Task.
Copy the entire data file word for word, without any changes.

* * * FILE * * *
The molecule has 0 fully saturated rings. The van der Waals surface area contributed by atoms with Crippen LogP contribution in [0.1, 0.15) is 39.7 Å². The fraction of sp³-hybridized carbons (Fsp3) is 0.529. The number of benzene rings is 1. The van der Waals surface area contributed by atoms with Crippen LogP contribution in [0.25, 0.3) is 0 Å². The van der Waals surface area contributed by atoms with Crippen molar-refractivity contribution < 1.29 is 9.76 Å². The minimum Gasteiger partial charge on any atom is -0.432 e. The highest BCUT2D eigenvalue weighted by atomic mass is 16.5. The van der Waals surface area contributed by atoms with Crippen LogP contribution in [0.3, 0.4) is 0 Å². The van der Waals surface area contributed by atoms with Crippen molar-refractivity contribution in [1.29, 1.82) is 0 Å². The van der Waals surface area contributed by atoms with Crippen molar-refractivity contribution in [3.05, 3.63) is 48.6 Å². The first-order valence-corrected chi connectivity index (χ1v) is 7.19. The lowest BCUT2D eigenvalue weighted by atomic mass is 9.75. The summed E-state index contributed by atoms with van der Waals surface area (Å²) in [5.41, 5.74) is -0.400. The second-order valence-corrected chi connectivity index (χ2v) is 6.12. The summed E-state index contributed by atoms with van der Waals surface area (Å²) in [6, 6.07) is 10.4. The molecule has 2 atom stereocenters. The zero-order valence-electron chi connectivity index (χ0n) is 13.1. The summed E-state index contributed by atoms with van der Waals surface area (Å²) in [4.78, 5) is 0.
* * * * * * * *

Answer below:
The molecule has 0 fully saturated rings. The van der Waals surface area contributed by atoms with Crippen LogP contribution in [0.1, 0.15) is 39.7 Å². The fraction of sp³-hybridized carbons (Fsp3) is 0.529. The number of benzene rings is 1. The van der Waals surface area contributed by atoms with Crippen LogP contribution in [0.25, 0.3) is 0 Å². The van der Waals surface area contributed by atoms with Crippen molar-refractivity contribution < 1.29 is 9.76 Å². The minimum Gasteiger partial charge on any atom is -0.432 e. The highest BCUT2D eigenvalue weighted by atomic mass is 16.5. The van der Waals surface area contributed by atoms with Crippen LogP contribution in [0.3, 0.4) is 0 Å². The van der Waals surface area contributed by atoms with Crippen molar-refractivity contribution in [1.29, 1.82) is 0 Å². The van der Waals surface area contributed by atoms with Crippen molar-refractivity contribution in [3.05, 3.63) is 48.6 Å². The first-order valence-corrected chi connectivity index (χ1v) is 7.19. The lowest BCUT2D eigenvalue weighted by atomic mass is 9.75. The summed E-state index contributed by atoms with van der Waals surface area (Å²) in [5.41, 5.74) is -0.400. The second-order valence-corrected chi connectivity index (χ2v) is 6.12. The summed E-state index contributed by atoms with van der Waals surface area (Å²) in [6, 6.07) is 10.4. The molecule has 2 atom stereocenters. The zero-order valence-electron chi connectivity index (χ0n) is 13.1. The summed E-state index contributed by atoms with van der Waals surface area (Å²) in [4.78, 5) is 0.